Insurance 101 – Chapter 8 – Volume 35 – Materiality


The materiality of a misrepresentation is determined by its probable and reasonable effect upon the insurer. When deciding to rescind or not rescind an insurer should consider, according to the Court of Appeal the test for materiality is whether the information would have caused the underwriter to reject the application, charge a higher premium, or amend the policy terms, had the underwriter known the true facts.

The following video was adapted from my book, “Insurance Claims A Comprehensive Guide” Published by the National Underwriter Company and is available at the Zalma Insurance Claims Library

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The author and publisher disclaim any liability, loss, or risk incurred as a consequence, directly or indirectly, of the use and application of any of the contents of this blog. The information provided is not a substitute for the advice of a competent insurance, legal, or other professional. The Information provided at this site should not be relied on as legal advice. Legal advice cannot be given without full consideration of all relevant information relating to an individual situation.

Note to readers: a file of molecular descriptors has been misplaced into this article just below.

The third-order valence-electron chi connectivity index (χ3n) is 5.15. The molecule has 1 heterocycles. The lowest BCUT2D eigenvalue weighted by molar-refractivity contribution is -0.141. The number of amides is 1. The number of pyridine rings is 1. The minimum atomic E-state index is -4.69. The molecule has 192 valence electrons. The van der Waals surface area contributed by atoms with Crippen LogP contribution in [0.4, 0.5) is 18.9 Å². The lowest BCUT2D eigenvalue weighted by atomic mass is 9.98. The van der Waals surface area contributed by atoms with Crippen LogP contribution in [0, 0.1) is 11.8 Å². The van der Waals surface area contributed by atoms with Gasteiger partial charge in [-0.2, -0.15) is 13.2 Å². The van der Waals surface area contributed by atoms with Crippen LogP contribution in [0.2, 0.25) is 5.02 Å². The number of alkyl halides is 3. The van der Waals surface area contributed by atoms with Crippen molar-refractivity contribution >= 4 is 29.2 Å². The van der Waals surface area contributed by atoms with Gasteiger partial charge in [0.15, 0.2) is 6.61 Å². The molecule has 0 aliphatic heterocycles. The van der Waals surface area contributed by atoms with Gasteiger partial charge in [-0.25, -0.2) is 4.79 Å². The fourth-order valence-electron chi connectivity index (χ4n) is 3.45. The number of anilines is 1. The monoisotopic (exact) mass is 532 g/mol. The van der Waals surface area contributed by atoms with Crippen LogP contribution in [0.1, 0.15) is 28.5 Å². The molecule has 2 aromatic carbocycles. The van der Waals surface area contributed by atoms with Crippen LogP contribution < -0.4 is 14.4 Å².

One thought on “Insurance 101 – Chapter 8 – Volume 35 – Materiality”

  1. If a policy is cancelled due to inadvertent non disclosure of doctors visits due to lower back pain, not diagnised as a condition, and this is then used to refuse a claim for glaucoma. The policy was only “validated” once the claim was lodged.

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